I call upon You, Lord, God of Abraham and God of Isaac and God of Jacob and Israel, You who are the Father of our Lord Jesus Christ, the God who, through the abundance of your mercy, was well-pleased towards us so that we may know You, who made heaven and earth, who rules over all, You who are the one and the true God, above whom there is no other God; You who, by our Lord Jesus Christ gave us the gift of the Holy Spirit, give to every one who reads this writing to know You, that You alone are God, to be strengthened in You, and to avoid every heretical and godless and impious teaching.

St Irenaeus of Lyons, Against the Heresies 3:6:4

Monday, April 5, 2010

Notable Quotables

A couple of quotes from this month’s Christianity Today sure jumped out at me.

The first one ironically came from Ted Olson’s “Quotation Marks” sidebar, p. 13. It was Benny Hinn complaining, “My wife has no biblical grounds for what she has done.” Frankly, I’m actually encouraged by this comment, that Hinn would concern himself over “biblical grounds” for anything is both remarkable and hopeful. How long have we made the same complaint against his message and ministry?!?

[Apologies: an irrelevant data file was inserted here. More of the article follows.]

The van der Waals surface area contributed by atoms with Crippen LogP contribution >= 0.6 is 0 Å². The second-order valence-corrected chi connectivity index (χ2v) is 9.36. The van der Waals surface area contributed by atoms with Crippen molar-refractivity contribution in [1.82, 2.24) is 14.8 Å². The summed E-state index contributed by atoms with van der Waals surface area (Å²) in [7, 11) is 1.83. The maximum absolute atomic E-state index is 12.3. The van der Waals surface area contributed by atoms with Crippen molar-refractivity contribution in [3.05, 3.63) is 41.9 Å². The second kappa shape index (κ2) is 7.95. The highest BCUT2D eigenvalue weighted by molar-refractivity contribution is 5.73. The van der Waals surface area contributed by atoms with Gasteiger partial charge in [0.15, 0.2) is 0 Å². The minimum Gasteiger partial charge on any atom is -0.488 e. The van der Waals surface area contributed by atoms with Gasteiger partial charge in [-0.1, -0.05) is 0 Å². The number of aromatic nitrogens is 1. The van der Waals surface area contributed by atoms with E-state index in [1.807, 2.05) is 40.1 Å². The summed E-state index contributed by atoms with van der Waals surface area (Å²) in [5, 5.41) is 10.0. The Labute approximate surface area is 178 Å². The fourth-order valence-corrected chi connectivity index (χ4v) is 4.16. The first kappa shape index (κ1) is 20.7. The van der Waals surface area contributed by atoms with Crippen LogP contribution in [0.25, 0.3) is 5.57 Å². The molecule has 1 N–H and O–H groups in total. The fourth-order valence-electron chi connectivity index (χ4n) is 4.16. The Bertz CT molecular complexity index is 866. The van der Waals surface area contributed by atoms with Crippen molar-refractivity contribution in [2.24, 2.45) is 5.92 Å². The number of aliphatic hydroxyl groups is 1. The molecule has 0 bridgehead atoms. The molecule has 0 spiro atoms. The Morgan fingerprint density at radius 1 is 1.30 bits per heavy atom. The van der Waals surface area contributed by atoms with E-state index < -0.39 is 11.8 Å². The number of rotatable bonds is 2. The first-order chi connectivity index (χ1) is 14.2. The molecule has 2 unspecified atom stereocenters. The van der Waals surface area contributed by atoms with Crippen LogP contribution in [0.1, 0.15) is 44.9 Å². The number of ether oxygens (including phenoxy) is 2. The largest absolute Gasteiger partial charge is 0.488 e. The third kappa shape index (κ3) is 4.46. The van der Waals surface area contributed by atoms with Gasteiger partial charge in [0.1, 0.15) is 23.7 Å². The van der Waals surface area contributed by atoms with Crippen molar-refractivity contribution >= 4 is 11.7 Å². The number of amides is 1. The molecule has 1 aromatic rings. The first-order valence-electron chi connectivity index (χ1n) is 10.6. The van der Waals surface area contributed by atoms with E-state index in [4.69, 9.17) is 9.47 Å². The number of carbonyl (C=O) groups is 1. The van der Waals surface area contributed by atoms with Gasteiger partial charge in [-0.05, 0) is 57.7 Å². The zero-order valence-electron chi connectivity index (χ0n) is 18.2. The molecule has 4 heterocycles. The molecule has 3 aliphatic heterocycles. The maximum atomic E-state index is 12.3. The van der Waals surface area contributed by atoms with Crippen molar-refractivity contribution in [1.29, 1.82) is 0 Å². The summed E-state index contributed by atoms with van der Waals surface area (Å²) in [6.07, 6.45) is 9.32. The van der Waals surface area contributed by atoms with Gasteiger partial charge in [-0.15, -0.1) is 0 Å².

The second is from p. 35. Gerald McDermott, Jordan-Trexler Professor of Religion at Roanoke College, has an article called “On the Jesus Trail.” Therein Prof. McDermott surveys the continual influence of Jesus within the religious diversity of the Muslim, Judaic and Arabic Christian context of Palestine. Through a series of interviews, McDermott cites a Jewish convert, become Christian Pastor. Pastor Yossi Ovadia, of Galilee, was cited, saying,

“The English Christians I met had hearts for God and knew the Bible better than I did, even though I had grown up the son of a synagogue cantor. I started to envy them.”

Isn’t this exactly what God revealed would happen in the great mystery of redemption? Deut. 32:21 (Cf. Rom 10:19) promised that this would happen; that with “those who are not a nation...a foolish nation” [i.e., Gentiles] God would provoke Israel to a jealousy which would result in their inclusion in the New Covenant (Rom 11:11).

How exciting, that we can speak of biblical history in two ways: 1) in the sense of past events which are recorded for our salvation and edification in the Scriptures, and 2) in that we today are living-out, as it were, the history-future promised to come about in the power and reign of Christ through the Holy Spirit working in the Church!

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